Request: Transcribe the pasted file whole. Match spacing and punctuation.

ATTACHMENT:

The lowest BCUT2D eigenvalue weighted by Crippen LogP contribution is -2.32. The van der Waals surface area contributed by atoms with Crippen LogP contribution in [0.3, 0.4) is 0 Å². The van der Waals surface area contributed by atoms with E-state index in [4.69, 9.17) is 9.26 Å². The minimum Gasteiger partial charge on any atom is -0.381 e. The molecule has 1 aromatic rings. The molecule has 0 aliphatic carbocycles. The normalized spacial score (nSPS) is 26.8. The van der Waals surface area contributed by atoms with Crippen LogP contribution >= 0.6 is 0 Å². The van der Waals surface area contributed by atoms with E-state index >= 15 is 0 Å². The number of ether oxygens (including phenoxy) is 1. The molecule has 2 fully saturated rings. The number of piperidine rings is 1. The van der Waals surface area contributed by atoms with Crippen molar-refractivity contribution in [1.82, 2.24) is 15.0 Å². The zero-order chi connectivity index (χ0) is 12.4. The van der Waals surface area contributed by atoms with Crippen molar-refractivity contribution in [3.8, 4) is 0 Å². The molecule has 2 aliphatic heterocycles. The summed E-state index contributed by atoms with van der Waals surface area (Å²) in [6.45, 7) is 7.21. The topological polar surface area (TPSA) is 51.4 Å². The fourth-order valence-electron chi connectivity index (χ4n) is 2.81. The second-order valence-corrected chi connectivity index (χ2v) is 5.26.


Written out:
The lowest BCUT2D eigenvalue weighted by Crippen LogP contribution is -2.32. The van der Waals surface area contributed by atoms with Crippen LogP contribution in [0.3, 0.4) is 0 Å². The van der Waals surface area contributed by atoms with E-state index in [4.69, 9.17) is 9.26 Å². The minimum Gasteiger partial charge on any atom is -0.381 e. The molecule has 1 aromatic rings. The molecule has 0 aliphatic carbocycles. The normalized spacial score (nSPS) is 26.8. The van der Waals surface area contributed by atoms with Crippen LogP contribution >= 0.6 is 0 Å². The van der Waals surface area contributed by atoms with E-state index >= 15 is 0 Å². The number of ether oxygens (including phenoxy) is 1. The molecule has 2 fully saturated rings. The number of piperidine rings is 1. The van der Waals surface area contributed by atoms with Crippen molar-refractivity contribution in [1.82, 2.24) is 15.0 Å². The zero-order chi connectivity index (χ0) is 12.4. The van der Waals surface area contributed by atoms with Crippen molar-refractivity contribution in [3.8, 4) is 0 Å². The molecule has 2 aliphatic heterocycles. The summed E-state index contributed by atoms with van der Waals surface area (Å²) in [6.45, 7) is 7.21. The topological polar surface area (TPSA) is 51.4 Å². The fourth-order valence-electron chi connectivity index (χ4n) is 2.81. The second-order valence-corrected chi connectivity index (χ2v) is 5.26.